Clarity of Purpose in Business
by Jo Shaer, on December 8, 2012
At an event with Corporate Battlefields recently, Sir Mungo Melvin gave a speech in which he talked about clarity and ensuring that there is a clear purpose and everyone knows that purpose - not necessarily the minutiae that goes behind it, but everyone needs to know what the goal is so that they can work towards it.
So, if a junior officer is left without a commander and needs to make a decision, s/he knows what the goal is and he can use that in order to make an informed choice about what to do next.
Von Zeeten, the Prussian officer came over the hill at the Battle of Waterloo - they were late but they had orders to take their forces to attend to Napoleon's baggage, which was to their left. However, Wellington's liaison officer came upon them and insisted that they come and join Wellington to bolster his forces in a battle which was on a knife edge.
Should the Prussian follow orders or go with Wellington's man and provide much needed reinforcements? Wellington said that it was Blucher or Night which would save them. It was a decisive point which could have gone horribly wrong. But the right choice was made based on the ultimate goal and the on the spot knowledge available.
Clients need to have sufficient information to know what the goal is and then they need to be shown the best strategy to get there. If they have these pieces of information then, when left on their own to handle social media, they can think on their feet and hopefully make the right choices.
Having said that, there is no knowing whether you have been given all the pieces of the puzzle by that same client. I was reading about the First World War and the events of the latter half of 1917 leading up to the Third Battle of Arras, otherwise known as Passchendaele and the subsequent attack on German forces at Cambrai.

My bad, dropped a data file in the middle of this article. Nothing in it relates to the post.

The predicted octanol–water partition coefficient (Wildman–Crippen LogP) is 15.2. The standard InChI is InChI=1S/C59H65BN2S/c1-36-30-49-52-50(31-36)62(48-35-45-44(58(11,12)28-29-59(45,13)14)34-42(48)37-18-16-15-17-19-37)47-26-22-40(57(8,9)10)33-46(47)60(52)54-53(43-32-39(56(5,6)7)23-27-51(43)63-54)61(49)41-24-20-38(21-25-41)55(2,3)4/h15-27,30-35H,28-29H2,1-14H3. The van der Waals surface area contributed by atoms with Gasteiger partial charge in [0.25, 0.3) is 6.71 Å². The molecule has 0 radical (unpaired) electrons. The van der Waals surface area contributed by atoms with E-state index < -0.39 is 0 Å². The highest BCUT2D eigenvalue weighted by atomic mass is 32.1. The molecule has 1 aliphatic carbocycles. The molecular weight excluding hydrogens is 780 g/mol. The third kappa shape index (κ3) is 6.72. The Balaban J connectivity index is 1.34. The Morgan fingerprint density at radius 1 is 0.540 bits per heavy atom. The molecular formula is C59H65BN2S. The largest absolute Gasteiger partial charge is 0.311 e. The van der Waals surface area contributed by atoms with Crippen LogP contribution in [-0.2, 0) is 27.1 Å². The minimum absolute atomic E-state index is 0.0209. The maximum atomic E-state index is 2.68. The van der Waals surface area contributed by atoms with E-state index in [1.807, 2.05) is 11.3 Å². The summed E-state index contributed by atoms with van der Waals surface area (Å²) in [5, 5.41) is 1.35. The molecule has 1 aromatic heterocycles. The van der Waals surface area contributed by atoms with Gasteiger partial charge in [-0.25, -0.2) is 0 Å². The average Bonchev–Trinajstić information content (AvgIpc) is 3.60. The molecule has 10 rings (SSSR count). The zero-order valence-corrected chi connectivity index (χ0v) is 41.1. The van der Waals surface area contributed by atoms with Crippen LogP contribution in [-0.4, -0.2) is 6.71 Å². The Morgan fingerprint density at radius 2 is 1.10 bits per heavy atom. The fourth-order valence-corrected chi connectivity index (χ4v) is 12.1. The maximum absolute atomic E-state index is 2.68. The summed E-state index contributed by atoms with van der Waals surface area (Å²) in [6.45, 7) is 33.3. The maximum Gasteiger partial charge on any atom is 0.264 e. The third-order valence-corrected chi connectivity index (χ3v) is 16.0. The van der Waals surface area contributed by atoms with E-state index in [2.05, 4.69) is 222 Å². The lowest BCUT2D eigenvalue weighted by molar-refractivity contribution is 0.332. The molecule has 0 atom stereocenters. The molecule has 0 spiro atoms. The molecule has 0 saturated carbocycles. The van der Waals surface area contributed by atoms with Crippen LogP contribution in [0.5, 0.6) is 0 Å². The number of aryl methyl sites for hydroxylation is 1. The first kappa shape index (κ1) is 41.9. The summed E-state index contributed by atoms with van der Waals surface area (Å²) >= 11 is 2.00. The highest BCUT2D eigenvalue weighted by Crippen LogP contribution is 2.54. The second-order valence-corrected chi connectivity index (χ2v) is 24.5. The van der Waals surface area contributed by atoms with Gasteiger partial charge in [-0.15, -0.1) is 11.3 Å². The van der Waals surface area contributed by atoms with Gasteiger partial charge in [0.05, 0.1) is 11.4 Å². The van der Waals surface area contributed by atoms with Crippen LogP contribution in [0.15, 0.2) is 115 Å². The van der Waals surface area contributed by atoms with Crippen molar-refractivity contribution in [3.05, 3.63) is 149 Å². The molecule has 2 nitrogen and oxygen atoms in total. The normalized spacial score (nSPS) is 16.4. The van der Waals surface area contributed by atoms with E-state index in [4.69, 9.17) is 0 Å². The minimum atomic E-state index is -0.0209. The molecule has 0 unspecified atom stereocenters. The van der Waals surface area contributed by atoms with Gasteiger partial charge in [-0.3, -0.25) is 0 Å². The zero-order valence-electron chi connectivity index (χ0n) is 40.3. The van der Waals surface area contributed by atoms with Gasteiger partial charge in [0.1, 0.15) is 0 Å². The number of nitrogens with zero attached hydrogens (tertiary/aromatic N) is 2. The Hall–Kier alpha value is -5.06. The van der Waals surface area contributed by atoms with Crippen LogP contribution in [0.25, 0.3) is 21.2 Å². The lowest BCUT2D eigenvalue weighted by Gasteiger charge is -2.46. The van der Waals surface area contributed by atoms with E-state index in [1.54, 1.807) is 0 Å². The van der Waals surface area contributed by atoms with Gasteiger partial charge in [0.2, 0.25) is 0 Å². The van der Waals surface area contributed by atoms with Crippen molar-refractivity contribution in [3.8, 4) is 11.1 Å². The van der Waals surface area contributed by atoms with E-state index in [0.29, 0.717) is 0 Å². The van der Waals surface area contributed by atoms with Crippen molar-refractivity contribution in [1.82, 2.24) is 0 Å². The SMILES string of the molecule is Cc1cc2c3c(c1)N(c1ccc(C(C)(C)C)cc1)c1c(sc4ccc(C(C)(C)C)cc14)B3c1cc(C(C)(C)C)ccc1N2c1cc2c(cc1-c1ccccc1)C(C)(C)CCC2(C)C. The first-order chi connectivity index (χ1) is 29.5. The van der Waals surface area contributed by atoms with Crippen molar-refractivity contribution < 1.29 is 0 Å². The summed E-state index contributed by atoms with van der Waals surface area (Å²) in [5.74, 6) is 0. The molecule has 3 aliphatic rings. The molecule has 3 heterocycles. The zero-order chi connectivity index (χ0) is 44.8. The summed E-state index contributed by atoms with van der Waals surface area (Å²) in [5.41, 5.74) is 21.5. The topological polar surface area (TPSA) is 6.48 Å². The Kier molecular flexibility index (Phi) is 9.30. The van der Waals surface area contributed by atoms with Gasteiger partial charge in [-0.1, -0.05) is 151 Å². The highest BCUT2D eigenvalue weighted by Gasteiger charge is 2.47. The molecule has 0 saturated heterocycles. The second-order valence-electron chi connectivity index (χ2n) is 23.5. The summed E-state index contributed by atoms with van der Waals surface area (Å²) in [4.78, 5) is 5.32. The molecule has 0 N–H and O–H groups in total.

The politicians back home, Lloyd George, did not like General Haig, who was running the battle and they deliberately kept him short of reinforcements in order to try to make him do what they wanted, which was wait for the Americans - they were still in the process of recruiting and training sufficient forces to take across the Atlantic. Haig knew that the War could be lost if he stopped fighting because the Germans would turn their attentions to the French, who were not reliable partners in the affair due to the machinations of their own politicians.
My understanding is that, had Haig sat back and waited for the Americans as his superiors wanted, the War could have gone very differently. He knew the goal and he knew his own men. But he also had first hand experience of both his partners and his opponent and he used that information to plan assaults that would improve the British position with a view to achieving the goal in the future, despite the restraints of those higher up the chain of command.